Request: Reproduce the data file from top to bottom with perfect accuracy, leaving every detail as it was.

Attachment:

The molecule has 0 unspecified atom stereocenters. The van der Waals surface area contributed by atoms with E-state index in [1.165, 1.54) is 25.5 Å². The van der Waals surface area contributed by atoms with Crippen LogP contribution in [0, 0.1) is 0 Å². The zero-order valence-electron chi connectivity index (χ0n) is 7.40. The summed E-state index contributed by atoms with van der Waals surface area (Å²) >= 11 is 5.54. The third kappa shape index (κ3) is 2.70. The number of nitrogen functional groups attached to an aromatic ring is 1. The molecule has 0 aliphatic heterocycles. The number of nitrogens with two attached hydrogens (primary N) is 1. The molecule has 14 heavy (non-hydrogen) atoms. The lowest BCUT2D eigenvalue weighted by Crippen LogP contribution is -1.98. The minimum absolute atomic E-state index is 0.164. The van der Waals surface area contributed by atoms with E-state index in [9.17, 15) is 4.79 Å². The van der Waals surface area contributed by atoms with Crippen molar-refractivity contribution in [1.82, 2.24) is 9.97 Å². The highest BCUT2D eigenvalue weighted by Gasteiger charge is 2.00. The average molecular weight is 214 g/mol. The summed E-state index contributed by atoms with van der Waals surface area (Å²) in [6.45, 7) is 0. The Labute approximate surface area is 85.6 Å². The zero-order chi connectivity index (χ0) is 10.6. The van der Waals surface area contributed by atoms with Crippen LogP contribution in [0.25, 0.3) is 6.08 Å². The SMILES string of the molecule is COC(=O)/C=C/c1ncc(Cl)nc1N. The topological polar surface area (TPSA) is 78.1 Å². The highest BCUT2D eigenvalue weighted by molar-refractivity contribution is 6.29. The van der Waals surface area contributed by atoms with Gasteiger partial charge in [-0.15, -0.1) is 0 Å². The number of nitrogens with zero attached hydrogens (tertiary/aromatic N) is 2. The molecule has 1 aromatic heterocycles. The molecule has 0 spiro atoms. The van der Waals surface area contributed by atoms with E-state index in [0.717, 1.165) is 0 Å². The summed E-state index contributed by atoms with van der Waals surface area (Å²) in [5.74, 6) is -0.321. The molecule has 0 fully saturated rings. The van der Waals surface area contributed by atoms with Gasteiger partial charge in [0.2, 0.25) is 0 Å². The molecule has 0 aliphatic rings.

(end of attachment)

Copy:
The molecule has 0 unspecified atom stereocenters. The van der Waals surface area contributed by atoms with E-state index in [1.165, 1.54) is 25.5 Å². The van der Waals surface area contributed by atoms with Crippen LogP contribution in [0, 0.1) is 0 Å². The zero-order valence-electron chi connectivity index (χ0n) is 7.40. The summed E-state index contributed by atoms with van der Waals surface area (Å²) >= 11 is 5.54. The third kappa shape index (κ3) is 2.70. The number of nitrogen functional groups attached to an aromatic ring is 1. The molecule has 0 aliphatic heterocycles. The number of nitrogens with two attached hydrogens (primary N) is 1. The molecule has 14 heavy (non-hydrogen) atoms. The lowest BCUT2D eigenvalue weighted by Crippen LogP contribution is -1.98. The minimum absolute atomic E-state index is 0.164. The van der Waals surface area contributed by atoms with E-state index in [9.17, 15) is 4.79 Å². The van der Waals surface area contributed by atoms with Crippen molar-refractivity contribution in [1.82, 2.24) is 9.97 Å². The highest BCUT2D eigenvalue weighted by Gasteiger charge is 2.00. The average molecular weight is 214 g/mol. The summed E-state index contributed by atoms with van der Waals surface area (Å²) in [6.45, 7) is 0. The Labute approximate surface area is 85.6 Å². The zero-order chi connectivity index (χ0) is 10.6. The van der Waals surface area contributed by atoms with Crippen LogP contribution in [0.25, 0.3) is 6.08 Å². The SMILES string of the molecule is COC(=O)/C=C/c1ncc(Cl)nc1N. The topological polar surface area (TPSA) is 78.1 Å². The highest BCUT2D eigenvalue weighted by molar-refractivity contribution is 6.29. The van der Waals surface area contributed by atoms with Gasteiger partial charge in [-0.15, -0.1) is 0 Å². The number of nitrogens with zero attached hydrogens (tertiary/aromatic N) is 2. The molecule has 1 aromatic heterocycles. The molecule has 0 spiro atoms. The van der Waals surface area contributed by atoms with E-state index in [0.717, 1.165) is 0 Å². The summed E-state index contributed by atoms with van der Waals surface area (Å²) in [5.74, 6) is -0.321. The molecule has 0 fully saturated rings. The van der Waals surface area contributed by atoms with Gasteiger partial charge in [0.2, 0.25) is 0 Å². The molecule has 0 aliphatic rings.